Ford Aspire facelift petrol automatic road test review

We usually tend to stick with the tried and tested. This applies to household appliances as well as motorcycles and cars. Shouldn’t the sales numbers of almost 20 year old products like the Hero Splendor and Maruti Wagon R be a reminder call? When Ford tried to break the mould by introducing its Aspire sedan in 2015, it was met with lukewarm response. Soon, the Aspire became the favourite with the taxi market. But, Ford was quick to react as well. They got the Ford Aspire facelift in the market within three years of launch of the original car. The high-ish price was brought down and while a couple of features were deleted, the pricing was termed as competitive.

Ford Aspire

Not only were the looks updated, but the engines too were revised. We had a go at the petrol automatic variant. Here is the full review of the Ford Aspire facelift automatic in India.

Engine and transmission of the Ford Aspire facelift automatic

I will cut straight to the chase here. Ford uses a new 123PS/150Nm naturally aspirated petrol engine with the new Aspire. Ford purists will remember that this engine was added to the new EcoSport sometime last year. This engine can only be optioned with a 6-speed torque converter at the moment. The claimed mileage is 16.3kmpl. However, in our tests, the Ford Aspire facelift automatic returned an overall average of 13.7 kmpl.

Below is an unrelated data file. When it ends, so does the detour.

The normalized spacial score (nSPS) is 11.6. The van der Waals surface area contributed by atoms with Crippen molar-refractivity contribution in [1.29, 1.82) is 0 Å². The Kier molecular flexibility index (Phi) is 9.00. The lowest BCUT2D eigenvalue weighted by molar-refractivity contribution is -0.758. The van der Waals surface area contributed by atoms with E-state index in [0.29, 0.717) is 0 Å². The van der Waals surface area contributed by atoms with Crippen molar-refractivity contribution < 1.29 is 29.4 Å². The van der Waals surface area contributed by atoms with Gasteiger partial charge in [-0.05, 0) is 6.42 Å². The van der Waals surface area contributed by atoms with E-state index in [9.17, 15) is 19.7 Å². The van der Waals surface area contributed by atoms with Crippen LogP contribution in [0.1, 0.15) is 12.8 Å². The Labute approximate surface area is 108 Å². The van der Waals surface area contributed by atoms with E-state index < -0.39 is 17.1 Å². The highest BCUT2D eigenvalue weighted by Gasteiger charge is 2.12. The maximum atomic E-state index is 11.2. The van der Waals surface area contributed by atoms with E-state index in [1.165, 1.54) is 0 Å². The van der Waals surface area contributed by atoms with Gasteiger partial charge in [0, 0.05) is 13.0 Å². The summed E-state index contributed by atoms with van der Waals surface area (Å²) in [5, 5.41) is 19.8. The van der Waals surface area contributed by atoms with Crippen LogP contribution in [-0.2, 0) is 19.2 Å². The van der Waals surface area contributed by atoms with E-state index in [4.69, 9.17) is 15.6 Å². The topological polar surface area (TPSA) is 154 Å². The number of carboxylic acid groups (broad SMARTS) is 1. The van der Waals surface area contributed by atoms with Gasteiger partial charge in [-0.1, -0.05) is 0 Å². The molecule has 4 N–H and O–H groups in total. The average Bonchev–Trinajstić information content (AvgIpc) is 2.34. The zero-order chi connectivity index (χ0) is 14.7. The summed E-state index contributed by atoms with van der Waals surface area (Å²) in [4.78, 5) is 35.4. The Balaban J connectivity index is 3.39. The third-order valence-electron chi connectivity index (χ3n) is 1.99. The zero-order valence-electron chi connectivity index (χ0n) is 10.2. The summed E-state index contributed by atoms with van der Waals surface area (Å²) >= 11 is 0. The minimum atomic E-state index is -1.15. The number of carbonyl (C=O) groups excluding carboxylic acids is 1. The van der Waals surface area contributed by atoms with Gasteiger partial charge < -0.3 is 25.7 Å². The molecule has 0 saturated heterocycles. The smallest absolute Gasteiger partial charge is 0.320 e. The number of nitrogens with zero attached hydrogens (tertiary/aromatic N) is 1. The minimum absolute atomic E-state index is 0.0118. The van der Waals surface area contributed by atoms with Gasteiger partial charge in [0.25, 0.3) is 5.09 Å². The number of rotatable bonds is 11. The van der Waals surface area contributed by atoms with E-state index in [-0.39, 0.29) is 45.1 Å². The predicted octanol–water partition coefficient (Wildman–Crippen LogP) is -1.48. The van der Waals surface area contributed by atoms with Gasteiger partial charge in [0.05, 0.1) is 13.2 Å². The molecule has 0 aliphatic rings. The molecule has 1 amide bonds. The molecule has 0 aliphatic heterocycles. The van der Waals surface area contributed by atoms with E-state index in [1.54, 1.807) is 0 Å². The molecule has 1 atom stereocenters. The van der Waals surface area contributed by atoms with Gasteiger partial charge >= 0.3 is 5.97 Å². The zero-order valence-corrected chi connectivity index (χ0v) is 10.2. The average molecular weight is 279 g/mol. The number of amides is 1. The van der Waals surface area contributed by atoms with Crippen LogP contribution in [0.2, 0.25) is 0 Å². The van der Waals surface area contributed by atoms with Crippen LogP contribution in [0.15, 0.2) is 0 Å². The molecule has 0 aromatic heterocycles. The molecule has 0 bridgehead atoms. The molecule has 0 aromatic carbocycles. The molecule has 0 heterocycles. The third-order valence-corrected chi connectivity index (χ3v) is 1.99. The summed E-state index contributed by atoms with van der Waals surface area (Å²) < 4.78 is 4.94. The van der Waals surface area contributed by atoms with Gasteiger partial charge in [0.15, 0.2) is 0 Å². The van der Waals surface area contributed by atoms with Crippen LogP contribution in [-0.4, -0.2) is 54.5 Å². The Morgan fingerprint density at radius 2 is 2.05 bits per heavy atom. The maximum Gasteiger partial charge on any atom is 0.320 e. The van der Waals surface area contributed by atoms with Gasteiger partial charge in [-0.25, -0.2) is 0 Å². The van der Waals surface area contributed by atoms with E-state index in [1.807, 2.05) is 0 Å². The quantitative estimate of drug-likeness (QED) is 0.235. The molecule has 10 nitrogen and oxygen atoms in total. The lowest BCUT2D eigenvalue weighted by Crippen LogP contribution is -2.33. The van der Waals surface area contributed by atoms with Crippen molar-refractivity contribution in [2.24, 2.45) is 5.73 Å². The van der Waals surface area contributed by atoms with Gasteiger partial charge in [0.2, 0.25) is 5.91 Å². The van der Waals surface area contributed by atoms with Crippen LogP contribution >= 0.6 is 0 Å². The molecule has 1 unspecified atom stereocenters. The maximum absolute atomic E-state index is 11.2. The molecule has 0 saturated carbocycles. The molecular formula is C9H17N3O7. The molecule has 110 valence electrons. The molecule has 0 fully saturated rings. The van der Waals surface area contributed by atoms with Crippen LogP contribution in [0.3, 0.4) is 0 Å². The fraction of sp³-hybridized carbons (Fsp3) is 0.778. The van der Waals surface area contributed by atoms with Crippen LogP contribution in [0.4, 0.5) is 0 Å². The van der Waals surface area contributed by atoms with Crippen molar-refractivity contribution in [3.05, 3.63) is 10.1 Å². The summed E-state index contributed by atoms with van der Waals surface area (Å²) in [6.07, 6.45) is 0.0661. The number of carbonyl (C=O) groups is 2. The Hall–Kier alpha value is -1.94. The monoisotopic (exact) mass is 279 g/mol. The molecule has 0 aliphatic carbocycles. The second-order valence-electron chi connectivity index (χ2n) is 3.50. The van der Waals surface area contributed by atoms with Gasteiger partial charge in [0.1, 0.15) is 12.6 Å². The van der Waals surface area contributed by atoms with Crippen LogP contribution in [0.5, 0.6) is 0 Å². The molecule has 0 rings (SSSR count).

Now, that the numbers are out of the way, I can elaborate on the driving experience. Fire up the engine and you be impressed with the refinement. However, the EcoSport with the same engine is way more quieter. Slip the gear lever into D and the Aspire automatic has no issues creeping ahead with a full load. The car drives smartly through traffic and you will be hard pressed to notice the gear shifts. However, stomp on the accelerator pedal and you realise that the gearshifts happen closer to the redline. There is also a Sport mode and this one holds on to a gear much longer. There are also small buttons on the gear lever that let one select the gears manually. However, given the restrained space on offer, selecting a gear becomes fiddly.

Sport mode also means the throttle becomes a bit more jumpy and could be a bit uncomfortable when in traffic. Instead, slot the gearbox in D mode and let the vehicle handle the shifting duties. There are two other engine options – a 96PS 1.2-litre petrol and a 100PS 1.5-litre diesel. Both can be ordered with new 5-speed manual gearboxes only.

Cabin of the Ford Aspire facelift

Believe it or not, I never liked the infotainment system of the old Aspire. It seemed very confusing even to pair your Bluetooth device. However, the introduction  of a new touchscreen unit from the Freestyle helps sort out things. A surprising element is that one ends up getting a 7.0-inch touchscreen infotainment system with the Ford Aspire facelift Titanium trims while a smaller 6.5-inch unit is available in the top-spec Titanium+ trims. Titanium owners will not get Android Auto or Apple CarPlay too. There though is navigation and I think the smaller 6.5-inch unit works better. The 7.0-inch unit feels a tad laggy and surprisingly a customer who was present during our FB live video corroborated with the same.